There are clear signs that discussion about carbon emissions trading is entering the board rooms of Canadian commercial real estate companies.
Gray Taylor of the Climate Change Trading Practice at Bennett Jones LLP recently completed a report titled An Introduction to Emissions Trading for the Commercial Real Estate Sector that was published in February 2009. The Real Estate Property Association of Canada (REALpac) who represents over $150 billion dollars in real estate commissioned the report.
Taylor’s research provides an overview of the legislative environment in North America with respect to carbon emission trading, and highlights important issues for the Canadian property industry. The report is available on the REALpac website and Taylor will be presenting at the up and coming Green Real Estate Conference .
More recently, last week, REALpac released a revised version of its National Green Lease for Office Buildings. The Lease includes clauses dedicated to carbon-offset credits and costs for landlords. REALpac’s Green Lease Committee that has broad representation from the commercial real estate sector prepared the document. (See RENX article on the Green Lease ).
There are two possible markets in which carbon emissions can be traded; the first is a voluntary market with voluntary buyers and the second is a regulated market with regulated buyers.
In a voluntary market a buyer would choose to buy carbon to mitigate their impact on climate change. A voluntary carbon market is what we currently have on a national basis in Canada. In a regulated market a buyer is compelled by legislation to purchase carbon to offset emissions in excess of a legislated emission threshold.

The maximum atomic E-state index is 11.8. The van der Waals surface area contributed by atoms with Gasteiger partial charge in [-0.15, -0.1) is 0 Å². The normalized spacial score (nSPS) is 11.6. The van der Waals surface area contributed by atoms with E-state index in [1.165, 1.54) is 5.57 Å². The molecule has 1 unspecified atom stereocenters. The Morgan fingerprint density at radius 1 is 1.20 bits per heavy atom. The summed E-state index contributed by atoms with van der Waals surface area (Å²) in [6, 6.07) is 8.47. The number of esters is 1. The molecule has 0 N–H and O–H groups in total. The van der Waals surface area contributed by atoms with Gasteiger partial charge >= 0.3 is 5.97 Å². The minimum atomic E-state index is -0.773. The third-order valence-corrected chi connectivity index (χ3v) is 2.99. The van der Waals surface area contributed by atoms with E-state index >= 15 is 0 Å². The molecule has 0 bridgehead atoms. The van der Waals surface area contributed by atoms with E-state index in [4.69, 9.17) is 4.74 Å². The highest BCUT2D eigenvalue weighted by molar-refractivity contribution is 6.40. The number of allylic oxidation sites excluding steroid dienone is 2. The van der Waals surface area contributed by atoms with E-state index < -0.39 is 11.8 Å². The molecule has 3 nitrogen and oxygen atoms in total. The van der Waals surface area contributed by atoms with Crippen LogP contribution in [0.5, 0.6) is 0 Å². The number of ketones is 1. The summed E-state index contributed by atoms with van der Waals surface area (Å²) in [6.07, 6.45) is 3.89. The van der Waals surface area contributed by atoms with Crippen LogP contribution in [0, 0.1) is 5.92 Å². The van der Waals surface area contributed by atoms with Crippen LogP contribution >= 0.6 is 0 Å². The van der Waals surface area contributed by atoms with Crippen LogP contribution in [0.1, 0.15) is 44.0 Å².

While there are many differences between a voluntary and legislated market a significant one is that the price of carbon is higher in a regulated market and could be pegged to a certain value. While carbon emissions from buildings are not currently regulated in North America there is the possibility that if a broader carbon market were to exist building owners could become sellers of emission credits (See An Introduction to Emissions Trading for the Commercial Real Estate Sector mentioned above for details).
While carbon trading is just entering the boardrooms of North American property owners, the European Union, and the U.K. in particular, is implementing groundbreaking cap-and-trade regulations that includes commercial real estate.
Francisca Quinn is the Business Manager and Sustainability Strategy Developer, with Loop Initiatives in Toronto. Loop Initiatives works with its clients to design and implement strategies and processes to establish sustainability as a core value in their organization. Her background includes four years employed by the Carbon Trust in London, England, working with companies and investors on climate change and carbon. Quinn will be presenting at the up and coming Green Real Estate Conference.